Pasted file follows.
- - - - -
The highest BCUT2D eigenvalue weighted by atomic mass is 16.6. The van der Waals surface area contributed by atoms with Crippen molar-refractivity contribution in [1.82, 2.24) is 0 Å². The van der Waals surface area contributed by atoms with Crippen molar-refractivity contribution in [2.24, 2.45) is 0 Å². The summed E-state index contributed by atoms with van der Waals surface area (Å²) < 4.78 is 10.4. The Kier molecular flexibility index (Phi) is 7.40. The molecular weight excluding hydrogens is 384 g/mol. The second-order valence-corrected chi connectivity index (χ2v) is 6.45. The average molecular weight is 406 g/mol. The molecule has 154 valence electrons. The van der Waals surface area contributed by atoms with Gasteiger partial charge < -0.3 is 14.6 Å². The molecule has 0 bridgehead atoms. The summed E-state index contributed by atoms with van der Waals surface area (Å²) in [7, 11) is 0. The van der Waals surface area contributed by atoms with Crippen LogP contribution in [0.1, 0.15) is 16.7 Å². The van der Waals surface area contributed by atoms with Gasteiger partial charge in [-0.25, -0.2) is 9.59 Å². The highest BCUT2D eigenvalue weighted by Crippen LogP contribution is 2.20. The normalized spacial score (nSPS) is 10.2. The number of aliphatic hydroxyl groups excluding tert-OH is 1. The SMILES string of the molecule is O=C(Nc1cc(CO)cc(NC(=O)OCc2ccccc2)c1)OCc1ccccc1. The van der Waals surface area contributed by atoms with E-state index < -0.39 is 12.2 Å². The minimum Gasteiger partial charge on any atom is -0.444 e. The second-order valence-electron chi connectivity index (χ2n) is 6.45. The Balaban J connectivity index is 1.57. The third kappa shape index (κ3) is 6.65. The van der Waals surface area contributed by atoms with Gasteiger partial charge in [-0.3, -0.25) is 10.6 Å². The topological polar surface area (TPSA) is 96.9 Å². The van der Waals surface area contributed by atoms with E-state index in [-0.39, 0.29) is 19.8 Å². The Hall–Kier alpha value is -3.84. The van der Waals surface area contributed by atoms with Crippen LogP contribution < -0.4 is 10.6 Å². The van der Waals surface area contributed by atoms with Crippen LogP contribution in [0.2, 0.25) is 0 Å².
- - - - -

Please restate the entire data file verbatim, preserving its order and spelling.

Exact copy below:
The highest BCUT2D eigenvalue weighted by atomic mass is 16.6. The van der Waals surface area contributed by atoms with Crippen molar-refractivity contribution in [1.82, 2.24) is 0 Å². The van der Waals surface area contributed by atoms with Crippen molar-refractivity contribution in [2.24, 2.45) is 0 Å². The summed E-state index contributed by atoms with van der Waals surface area (Å²) < 4.78 is 10.4. The Kier molecular flexibility index (Phi) is 7.40. The molecular weight excluding hydrogens is 384 g/mol. The second-order valence-corrected chi connectivity index (χ2v) is 6.45. The average molecular weight is 406 g/mol. The molecule has 154 valence electrons. The van der Waals surface area contributed by atoms with Gasteiger partial charge < -0.3 is 14.6 Å². The molecule has 0 bridgehead atoms. The summed E-state index contributed by atoms with van der Waals surface area (Å²) in [7, 11) is 0. The van der Waals surface area contributed by atoms with Crippen LogP contribution in [0.1, 0.15) is 16.7 Å². The van der Waals surface area contributed by atoms with Gasteiger partial charge in [-0.25, -0.2) is 9.59 Å². The highest BCUT2D eigenvalue weighted by Crippen LogP contribution is 2.20. The normalized spacial score (nSPS) is 10.2. The number of aliphatic hydroxyl groups excluding tert-OH is 1. The SMILES string of the molecule is O=C(Nc1cc(CO)cc(NC(=O)OCc2ccccc2)c1)OCc1ccccc1. The van der Waals surface area contributed by atoms with E-state index < -0.39 is 12.2 Å². The minimum Gasteiger partial charge on any atom is -0.444 e. The second-order valence-electron chi connectivity index (χ2n) is 6.45. The Balaban J connectivity index is 1.57. The third kappa shape index (κ3) is 6.65. The van der Waals surface area contributed by atoms with Gasteiger partial charge in [-0.3, -0.25) is 10.6 Å². The topological polar surface area (TPSA) is 96.9 Å². The van der Waals surface area contributed by atoms with E-state index in [-0.39, 0.29) is 19.8 Å². The Hall–Kier alpha value is -3.84. The van der Waals surface area contributed by atoms with Crippen LogP contribution < -0.4 is 10.6 Å². The van der Waals surface area contributed by atoms with Crippen LogP contribution in [0.2, 0.25) is 0 Å².